Conservation Education Day

 The Allamakee SWCD sponsored the 36th annual Conservation Education Day on May 3, 2012 for the county sixth-grade students.  The event was once again held at the Waukon City Park.  The rain stayed away and the day was sunny and humid.  The students had a lot of fun learning about different aspects of conservation through hands-on activities.  We would like to thank all of the presenters, teachers, and students for making the day enjoyable while also being educational. We would also like to thank the park staff, the park board, and JaDecc’s for their help. At the end of the day, each student received a tree to take home and plant from the Allamakee SWCD.

Click on each picture to see a large image. You can see more images by going to our photographs page on the home page.


Tree Planting
Dave Asche, an Iowa DNR District Forester, talked to the students about how to plant trees and then the students planted close to 100 trees (oaks and pines) throughout the park.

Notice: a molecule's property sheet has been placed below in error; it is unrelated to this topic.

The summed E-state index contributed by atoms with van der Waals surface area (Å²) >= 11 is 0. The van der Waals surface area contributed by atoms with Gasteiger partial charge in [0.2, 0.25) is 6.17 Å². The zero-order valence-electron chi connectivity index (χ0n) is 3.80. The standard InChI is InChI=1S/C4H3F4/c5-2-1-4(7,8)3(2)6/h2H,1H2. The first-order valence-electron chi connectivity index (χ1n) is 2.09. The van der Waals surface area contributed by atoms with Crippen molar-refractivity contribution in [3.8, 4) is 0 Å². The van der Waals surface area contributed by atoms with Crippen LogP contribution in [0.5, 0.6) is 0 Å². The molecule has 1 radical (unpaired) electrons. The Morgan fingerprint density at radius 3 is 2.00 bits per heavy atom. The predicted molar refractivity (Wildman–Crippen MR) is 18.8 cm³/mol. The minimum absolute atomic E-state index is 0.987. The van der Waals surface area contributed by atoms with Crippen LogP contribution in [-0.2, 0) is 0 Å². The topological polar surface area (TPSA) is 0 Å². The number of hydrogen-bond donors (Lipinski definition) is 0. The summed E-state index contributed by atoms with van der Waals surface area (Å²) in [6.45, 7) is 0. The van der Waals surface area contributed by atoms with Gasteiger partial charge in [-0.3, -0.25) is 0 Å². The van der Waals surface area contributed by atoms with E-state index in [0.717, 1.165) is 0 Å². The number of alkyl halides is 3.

Native Animals
Retired Waukon 6th grade teacher, Larry Stott, once again brought many of his taxidermied animals to show the students some of the animals that are (or were) native to Iowa.


Fur Bearers
Bill Collins from the Iowa DNR talked to the students about many of the fur bearing animals in Iowa and gave them the opportunity to feel the pelts.
Fish Identification
Theresa Shay from the Iowa DNR Fisheries provided the students with some hands-on education about fish life and fish ID.  The students even got to touch teh fish and put their fingers in a fish’s mouth.


Conservation Station
New to Conservation Education Day this year was the Conservation Station from Iowa Learning Farms. Aaron Andrews and Nathan Stevenson talked to the students about water quality and demonstrated sources of pollution.
Rainfall Simulator
Part of the conservation station included a rainfall simulator so that the kids could see how different amounts of crop resude and different types of vegetation can impact soil erosion.
Watersheds/Water Quality
The Allamakee SWCD talked to the students about water quality, sources of pollution, and watersheds. In the above photo, Watershed Technician Michelle Elliott helps a student play the role of a thunderstorm that carries pollutants to the pond in our model watershed.
How to tell if water quality is good or bad?
The students also used IOWATER test kits to test some aspects of water quality. We looked at water transparency by using a secchi disc, as shown above with Watershed Coordinator Sara Berges.
The students also sampled the Indian Springs pond for benthic macroinvertebrates (insects) using nets. The students used ID cards to try to determine which insects they had caught.